Constructing the alien: seven theories of social exclusion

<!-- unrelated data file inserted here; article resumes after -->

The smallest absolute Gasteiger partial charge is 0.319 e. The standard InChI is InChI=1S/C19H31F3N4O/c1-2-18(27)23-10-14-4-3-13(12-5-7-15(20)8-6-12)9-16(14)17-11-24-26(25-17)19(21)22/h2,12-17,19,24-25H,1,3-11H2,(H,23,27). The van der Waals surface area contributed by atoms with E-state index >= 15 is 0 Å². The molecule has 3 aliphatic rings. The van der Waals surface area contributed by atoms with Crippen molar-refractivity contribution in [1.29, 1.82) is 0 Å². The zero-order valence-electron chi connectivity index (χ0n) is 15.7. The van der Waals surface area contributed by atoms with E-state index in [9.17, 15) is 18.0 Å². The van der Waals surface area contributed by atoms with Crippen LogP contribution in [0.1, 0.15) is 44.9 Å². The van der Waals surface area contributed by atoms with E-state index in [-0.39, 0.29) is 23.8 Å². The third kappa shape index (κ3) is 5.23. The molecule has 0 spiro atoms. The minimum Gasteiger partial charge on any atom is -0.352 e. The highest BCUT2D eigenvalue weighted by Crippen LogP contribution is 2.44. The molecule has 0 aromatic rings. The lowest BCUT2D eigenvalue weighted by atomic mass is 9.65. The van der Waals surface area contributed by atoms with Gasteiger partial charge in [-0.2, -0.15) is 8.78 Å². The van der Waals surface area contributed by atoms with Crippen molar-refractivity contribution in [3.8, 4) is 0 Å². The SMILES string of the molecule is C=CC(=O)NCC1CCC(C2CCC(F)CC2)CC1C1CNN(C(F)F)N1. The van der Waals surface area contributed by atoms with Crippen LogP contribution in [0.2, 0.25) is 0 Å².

There are complex and overlapping ways of understanding the phenomenon of xenophobia among social psychologists, historians, social theorists and literary scholars who have developed a large theoretical armoury with which to bombard the problem. I cannot hope to do full justice to the rich array of possible alternatives, but want nonetheless to provide an exposition and develop a modest critique of seven broad strands of relevant and stimulating theory. I do not wish to reject any particular position, but I shall lay special emphasis on those more recent ideas that I find more innovative. The seven strands, which I deal with in turn below, comprise discussions of: (a) prejudice, (b) racism, (c) Otherness and difference, (d) boundary formation, (e) the construction of social identities, (f) the reconstruction of nationalism and (g) diasporic formations among minorities.